Home » Hidden London » Hidden London: The St Pancras New Church Caryatids

Hidden London: The St Pancras New Church Caryatids

© 2019 Visiting London Guide.com – Photograph by Alan Kean
Euston Road is one of London’s busiest roads both with traffic and pedestrians moving between the main railway stations of King’s Cross, St Pancras and Euston. Therefore, it is perhaps no surprise that the St Pancras New Church is often ignored but for those who are willing to investigate further there is plenty to discover.
© 2019 Visiting London Guide.com – Photograph by Alan Kean
Unlike many churches, the building of St Pancras New Church was influenced by what was known as the Greek Revival architectural movement. The movement of the late 18th and early 19th centuries tried to revive the style of ancient Greek architecture, in particular the Greek temples. Part of the movement’s appeal was that it offered a classical style that appealed to local civic authorities and even a few church organisations. For a while it was very popular in  Britain, Germany and the United States.
© 2019 Visiting London Guide.com – Photograph by Alan Kean
The New Church was built primarily to serve the new built up areas around Euston Road, especially the nearby district of Bloomsbury. The building of St Pancras church was agreed in 1816 and the designs of local architect William Inwood and his son Henry William Inwood were accepted.  Henry William Inwood happened to be in Athens at the time that the plans their St Pancras were accepted, and he brought back to England plaster casts of details of the Erechtheum on the Acropolis. Inwood was also influenced by the Tower of the Winds in Athens which he used for a model of the church’s octagonal tower.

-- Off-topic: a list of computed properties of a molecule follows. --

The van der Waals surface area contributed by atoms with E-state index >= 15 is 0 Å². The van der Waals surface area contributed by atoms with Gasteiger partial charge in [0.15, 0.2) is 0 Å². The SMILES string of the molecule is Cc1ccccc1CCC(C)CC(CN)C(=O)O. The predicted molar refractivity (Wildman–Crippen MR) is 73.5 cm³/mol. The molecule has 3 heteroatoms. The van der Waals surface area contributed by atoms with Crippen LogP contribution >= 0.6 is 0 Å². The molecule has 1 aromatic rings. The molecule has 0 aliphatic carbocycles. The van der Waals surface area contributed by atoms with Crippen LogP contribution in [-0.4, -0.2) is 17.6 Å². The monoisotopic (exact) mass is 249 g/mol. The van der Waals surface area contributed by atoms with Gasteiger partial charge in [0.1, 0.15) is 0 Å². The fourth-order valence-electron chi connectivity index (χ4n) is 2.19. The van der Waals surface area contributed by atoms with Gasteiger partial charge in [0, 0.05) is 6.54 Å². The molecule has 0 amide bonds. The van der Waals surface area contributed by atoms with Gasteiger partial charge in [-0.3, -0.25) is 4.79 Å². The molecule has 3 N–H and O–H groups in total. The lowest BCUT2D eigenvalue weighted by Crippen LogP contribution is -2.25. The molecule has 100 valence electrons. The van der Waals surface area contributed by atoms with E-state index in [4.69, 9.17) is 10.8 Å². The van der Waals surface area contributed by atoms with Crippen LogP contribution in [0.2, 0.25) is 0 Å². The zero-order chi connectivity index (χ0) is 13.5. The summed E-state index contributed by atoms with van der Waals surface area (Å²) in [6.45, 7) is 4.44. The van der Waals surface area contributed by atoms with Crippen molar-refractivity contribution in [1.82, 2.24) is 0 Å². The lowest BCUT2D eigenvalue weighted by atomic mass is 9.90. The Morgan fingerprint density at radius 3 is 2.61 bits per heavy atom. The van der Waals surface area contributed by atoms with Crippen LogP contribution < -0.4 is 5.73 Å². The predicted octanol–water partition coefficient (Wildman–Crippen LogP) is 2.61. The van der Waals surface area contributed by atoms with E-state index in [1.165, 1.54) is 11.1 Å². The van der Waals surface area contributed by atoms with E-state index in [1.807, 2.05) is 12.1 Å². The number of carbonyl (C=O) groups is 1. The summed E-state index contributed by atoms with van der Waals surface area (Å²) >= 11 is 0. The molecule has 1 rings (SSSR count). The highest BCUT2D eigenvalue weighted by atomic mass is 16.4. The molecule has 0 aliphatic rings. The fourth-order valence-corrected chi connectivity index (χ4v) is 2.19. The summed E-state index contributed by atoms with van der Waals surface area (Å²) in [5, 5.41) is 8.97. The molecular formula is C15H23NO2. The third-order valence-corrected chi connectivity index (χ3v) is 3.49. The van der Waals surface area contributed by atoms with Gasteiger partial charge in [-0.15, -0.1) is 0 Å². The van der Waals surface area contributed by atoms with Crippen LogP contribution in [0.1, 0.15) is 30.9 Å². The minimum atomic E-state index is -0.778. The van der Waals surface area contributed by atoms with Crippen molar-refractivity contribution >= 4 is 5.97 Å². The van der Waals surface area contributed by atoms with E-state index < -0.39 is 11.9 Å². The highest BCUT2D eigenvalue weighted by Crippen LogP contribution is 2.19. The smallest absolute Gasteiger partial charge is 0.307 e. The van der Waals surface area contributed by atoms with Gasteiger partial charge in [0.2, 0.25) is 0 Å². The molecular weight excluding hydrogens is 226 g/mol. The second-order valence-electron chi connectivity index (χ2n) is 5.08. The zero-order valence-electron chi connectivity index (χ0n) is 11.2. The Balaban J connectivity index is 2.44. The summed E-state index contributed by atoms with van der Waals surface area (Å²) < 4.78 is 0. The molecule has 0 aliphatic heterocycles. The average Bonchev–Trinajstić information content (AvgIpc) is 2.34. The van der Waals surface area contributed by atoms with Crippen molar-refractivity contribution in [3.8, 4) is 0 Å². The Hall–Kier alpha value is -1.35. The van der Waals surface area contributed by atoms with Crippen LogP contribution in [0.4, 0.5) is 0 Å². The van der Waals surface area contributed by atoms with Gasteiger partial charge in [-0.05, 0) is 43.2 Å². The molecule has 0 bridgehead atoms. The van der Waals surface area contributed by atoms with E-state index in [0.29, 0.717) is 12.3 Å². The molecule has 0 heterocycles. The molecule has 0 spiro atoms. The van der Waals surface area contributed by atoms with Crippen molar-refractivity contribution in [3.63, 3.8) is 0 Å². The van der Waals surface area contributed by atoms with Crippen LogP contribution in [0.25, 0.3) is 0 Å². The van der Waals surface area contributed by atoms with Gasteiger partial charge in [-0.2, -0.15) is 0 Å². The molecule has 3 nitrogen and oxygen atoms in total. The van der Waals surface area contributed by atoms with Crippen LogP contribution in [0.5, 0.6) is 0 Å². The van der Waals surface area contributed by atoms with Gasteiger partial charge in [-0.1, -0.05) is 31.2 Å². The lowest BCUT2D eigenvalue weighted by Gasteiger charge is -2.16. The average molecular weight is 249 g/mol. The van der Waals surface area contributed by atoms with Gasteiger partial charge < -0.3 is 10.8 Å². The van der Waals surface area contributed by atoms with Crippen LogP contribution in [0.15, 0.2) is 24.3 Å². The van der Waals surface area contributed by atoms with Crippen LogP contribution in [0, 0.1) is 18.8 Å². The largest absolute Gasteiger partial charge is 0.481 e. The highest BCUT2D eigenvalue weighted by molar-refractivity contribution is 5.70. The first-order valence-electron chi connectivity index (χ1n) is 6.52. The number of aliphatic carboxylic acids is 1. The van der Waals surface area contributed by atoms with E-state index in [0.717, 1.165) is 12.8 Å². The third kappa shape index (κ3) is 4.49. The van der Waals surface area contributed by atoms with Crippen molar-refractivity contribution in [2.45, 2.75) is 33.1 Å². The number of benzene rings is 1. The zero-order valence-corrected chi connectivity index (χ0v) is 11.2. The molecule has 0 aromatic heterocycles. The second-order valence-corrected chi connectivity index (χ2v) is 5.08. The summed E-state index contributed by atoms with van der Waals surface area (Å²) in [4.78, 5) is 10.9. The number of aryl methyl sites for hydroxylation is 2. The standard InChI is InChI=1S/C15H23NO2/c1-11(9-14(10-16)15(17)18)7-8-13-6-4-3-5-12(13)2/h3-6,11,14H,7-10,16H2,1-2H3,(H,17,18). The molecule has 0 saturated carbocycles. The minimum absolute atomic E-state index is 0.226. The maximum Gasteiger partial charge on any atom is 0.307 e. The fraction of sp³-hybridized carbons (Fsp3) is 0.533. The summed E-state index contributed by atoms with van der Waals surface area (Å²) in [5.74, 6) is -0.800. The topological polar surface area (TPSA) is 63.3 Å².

© 2019 Visiting London Guide.com – Photograph by Alan Kean
However the church’s most celebrated features are the two sets of caryatids that stand above the north and south entrances to the Crypt. The  original figures are well known from their location on the Acropolis, the St Pancras caryatids are different in respect that they hold an extinguished torch or an empty jug, reflecting their position as guardians of the dead.
© 2019 Visiting London Guide.com – Photograph by Alan Kean
Another difference is that the St Pancras caryatids are made of terracotta, constructed in sections around cast-iron columns, they were modelled by John Charles Felix Rossi.
The first stone was laid by the Duke of York at a ceremony on 1 July 1819 and church was consecrated by the Bishop of London on 7 May 1822. When it was completed, the church was considered one of the expensive church’s to be built in London since the rebuilding of St Paul’s Cathedral. Although the church was closed for two years in the 1950s for structural renovation, St Pancras is still in use as a place of worship. It is now considered one of the most important 19th-century churches in England and is a Grade I listed building.

© 2019 Visiting London Guide.com – Photograph by Alan Kean
Its position, next to Euston Road has led to its splendours being diminished by pollution and attempts to clean have exposed staining of the Portland stone.
One of the stories related to the St Pancras caryatids is that when they were due to be installed it was found they were too large and some of their middle had to be chopped away. As with most of these urban myths it is difficult to determine fact from fiction.  But if you are looking for a piece of Classical Greece, make you way to St Pancras New Church.
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